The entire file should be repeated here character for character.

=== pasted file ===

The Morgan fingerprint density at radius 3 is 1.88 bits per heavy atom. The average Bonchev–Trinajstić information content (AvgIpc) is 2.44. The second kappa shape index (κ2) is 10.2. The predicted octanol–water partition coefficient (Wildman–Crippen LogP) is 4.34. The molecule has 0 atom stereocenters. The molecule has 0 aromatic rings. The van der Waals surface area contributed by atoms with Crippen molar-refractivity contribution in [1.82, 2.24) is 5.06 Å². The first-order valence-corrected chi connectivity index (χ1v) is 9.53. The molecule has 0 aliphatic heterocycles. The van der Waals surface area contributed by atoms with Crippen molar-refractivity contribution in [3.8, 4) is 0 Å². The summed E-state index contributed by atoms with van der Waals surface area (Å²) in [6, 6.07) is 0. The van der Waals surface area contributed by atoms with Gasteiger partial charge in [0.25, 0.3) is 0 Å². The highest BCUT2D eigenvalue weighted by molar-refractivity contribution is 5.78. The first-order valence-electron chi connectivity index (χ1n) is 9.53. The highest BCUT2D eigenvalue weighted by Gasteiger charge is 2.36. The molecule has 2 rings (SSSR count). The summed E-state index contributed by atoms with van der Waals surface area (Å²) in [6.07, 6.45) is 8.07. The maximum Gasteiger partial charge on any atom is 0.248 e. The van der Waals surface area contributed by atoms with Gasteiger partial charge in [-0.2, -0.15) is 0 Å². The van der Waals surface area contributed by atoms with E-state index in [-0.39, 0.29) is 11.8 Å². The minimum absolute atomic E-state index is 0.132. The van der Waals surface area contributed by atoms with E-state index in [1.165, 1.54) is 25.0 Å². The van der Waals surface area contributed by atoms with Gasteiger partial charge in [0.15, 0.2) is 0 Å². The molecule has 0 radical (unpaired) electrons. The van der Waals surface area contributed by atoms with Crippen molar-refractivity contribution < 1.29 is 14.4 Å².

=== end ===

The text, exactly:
The Morgan fingerprint density at radius 3 is 1.88 bits per heavy atom. The average Bonchev–Trinajstić information content (AvgIpc) is 2.44. The second kappa shape index (κ2) is 10.2. The predicted octanol–water partition coefficient (Wildman–Crippen LogP) is 4.34. The molecule has 0 atom stereocenters. The molecule has 0 aromatic rings. The van der Waals surface area contributed by atoms with Crippen molar-refractivity contribution in [1.82, 2.24) is 5.06 Å². The first-order valence-corrected chi connectivity index (χ1v) is 9.53. The molecule has 0 aliphatic heterocycles. The van der Waals surface area contributed by atoms with Crippen molar-refractivity contribution in [3.8, 4) is 0 Å². The summed E-state index contributed by atoms with van der Waals surface area (Å²) in [6, 6.07) is 0. The van der Waals surface area contributed by atoms with Gasteiger partial charge in [0.25, 0.3) is 0 Å². The highest BCUT2D eigenvalue weighted by molar-refractivity contribution is 5.78. The first-order valence-electron chi connectivity index (χ1n) is 9.53. The highest BCUT2D eigenvalue weighted by Gasteiger charge is 2.36. The molecule has 2 rings (SSSR count). The summed E-state index contributed by atoms with van der Waals surface area (Å²) in [6.07, 6.45) is 8.07. The maximum Gasteiger partial charge on any atom is 0.248 e. The van der Waals surface area contributed by atoms with Gasteiger partial charge in [-0.2, -0.15) is 0 Å². The van der Waals surface area contributed by atoms with E-state index in [-0.39, 0.29) is 11.8 Å². The minimum absolute atomic E-state index is 0.132. The van der Waals surface area contributed by atoms with E-state index in [1.165, 1.54) is 25.0 Å². The van der Waals surface area contributed by atoms with Gasteiger partial charge in [0.15, 0.2) is 0 Å². The molecule has 0 radical (unpaired) electrons. The van der Waals surface area contributed by atoms with Crippen molar-refractivity contribution < 1.29 is 14.4 Å².